Boeing CIO Ted Colbert is something of an evangelist for the power of data analytics. He recently spoke with McKinsey’s Aamer Baig about how he has been spreading the word within Boeing, and why even companies overflowing with analytical talent sometimes have to work hard to reap its full rewards.
The Quarterly: Does a company like Boeing, renowned for its engineering prowess, have a head start when it comes to harnessing the power of digital analytics?
Ted Colbert: To some extent, yes. We have a company full of engineers, mathematicians, scientists, and statisticians who achieve amazing things. And data analytics is certainly not a new field to the company. When I first started to raise its growing importance, we probably had about 800 people we could classify as data scientists, which was a great start. But when we started to ask how data driven our decisions were, whether we really used the insights we had to drive productivity and the capabilities of the company, we quickly discovered there was much more we could be doing.
For example, we’d been using data-science capabilities to improve maintenance decisions for a decade. But we hadn’t been pulling data from the factory floor to understand how well Boeing’s production system was working. Take the 787. I visited our factory in Everett [Washington] at a time when we were under pressure to improve productivity. I wanted to better understand how the mechanics worked. I was told, quite reasonably, that they followed processes that are documented in a procedures manual, and everything anyone did was logged in a system, as required for certification. We took a more concerted effort to find improvements for factory-floor disruption, such as mechanics spending a quarter of their time identifying parts, plans, and tools to start their jobs.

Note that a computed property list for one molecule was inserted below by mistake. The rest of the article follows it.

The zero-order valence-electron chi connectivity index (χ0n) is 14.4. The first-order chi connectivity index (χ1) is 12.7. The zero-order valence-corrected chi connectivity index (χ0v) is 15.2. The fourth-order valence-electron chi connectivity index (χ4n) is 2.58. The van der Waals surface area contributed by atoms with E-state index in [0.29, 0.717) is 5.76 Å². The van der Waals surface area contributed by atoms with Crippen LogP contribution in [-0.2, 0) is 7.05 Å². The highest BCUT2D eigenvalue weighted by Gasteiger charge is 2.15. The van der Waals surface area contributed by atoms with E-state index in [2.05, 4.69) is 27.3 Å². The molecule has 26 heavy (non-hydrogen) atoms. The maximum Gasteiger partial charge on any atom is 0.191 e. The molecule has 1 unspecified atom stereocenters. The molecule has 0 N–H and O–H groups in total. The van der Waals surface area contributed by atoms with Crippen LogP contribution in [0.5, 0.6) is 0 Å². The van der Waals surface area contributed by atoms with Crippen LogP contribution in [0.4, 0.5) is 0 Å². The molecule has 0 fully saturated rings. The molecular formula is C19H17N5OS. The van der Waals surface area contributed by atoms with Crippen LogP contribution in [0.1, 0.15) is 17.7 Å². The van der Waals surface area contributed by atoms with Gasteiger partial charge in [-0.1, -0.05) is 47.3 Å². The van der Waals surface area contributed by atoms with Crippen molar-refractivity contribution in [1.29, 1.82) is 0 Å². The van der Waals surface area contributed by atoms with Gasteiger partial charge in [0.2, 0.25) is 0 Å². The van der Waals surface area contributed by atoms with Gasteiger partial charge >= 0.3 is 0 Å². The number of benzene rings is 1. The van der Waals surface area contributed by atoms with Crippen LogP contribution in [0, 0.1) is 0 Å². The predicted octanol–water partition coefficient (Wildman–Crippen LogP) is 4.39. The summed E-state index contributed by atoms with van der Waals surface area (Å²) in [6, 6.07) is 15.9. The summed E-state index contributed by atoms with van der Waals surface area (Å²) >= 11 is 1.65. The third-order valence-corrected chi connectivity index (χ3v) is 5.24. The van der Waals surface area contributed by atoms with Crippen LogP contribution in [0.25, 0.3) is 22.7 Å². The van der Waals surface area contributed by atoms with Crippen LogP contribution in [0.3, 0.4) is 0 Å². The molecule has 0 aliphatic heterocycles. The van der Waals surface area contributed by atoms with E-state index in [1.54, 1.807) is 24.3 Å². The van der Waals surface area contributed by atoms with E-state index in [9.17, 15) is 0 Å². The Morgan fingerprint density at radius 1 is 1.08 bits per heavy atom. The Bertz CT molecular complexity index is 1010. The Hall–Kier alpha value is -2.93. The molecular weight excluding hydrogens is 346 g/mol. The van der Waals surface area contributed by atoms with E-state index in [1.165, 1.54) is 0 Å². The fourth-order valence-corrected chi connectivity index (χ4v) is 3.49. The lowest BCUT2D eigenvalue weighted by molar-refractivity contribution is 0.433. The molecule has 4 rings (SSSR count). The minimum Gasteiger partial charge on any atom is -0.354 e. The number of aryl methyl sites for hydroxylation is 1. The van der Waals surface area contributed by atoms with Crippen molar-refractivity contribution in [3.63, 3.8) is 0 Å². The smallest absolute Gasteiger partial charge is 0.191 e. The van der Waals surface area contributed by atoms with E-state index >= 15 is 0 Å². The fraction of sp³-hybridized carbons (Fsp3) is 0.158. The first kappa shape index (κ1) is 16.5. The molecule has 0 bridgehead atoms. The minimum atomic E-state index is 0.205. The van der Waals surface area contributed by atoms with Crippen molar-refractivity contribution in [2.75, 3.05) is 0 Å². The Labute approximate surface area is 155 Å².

At first, many people told me there was nothing new in what I was saying about data analytics. “We already do that,” was the common response. It’s only when you can produce these kind of proof points in areas that matter that the light comes on for people—when they are under pressure to drive margins, for example, but realize that the playbook they’ve been using for years just doesn’t deliver anymore. It changes the mind-set. People come to understand that there is a ton of richness trapped below all the capability that already exists in the company.
Getting to that understanding isn’t always a comfortable journey. For example, we wove together about 13 systems to show how much inventory was sitting in our systems that didn’t have a demand pull. In a company our size, you might expect it to be worth tens of millions of dollars. But we found it added up to hundreds of millions of dollars. That made a few people very uneasy, and their first instinct was to dispute the data. Let’s face it, when you highlight this kind of stuff, you are highlighting the need for cultural change. But Boeing is a 100-year-old company, and I don’t see my role as one of simply reinforcing how great it is. Rather, it’s to figure out where truth lies in data that will help us flourish for the next 100 years.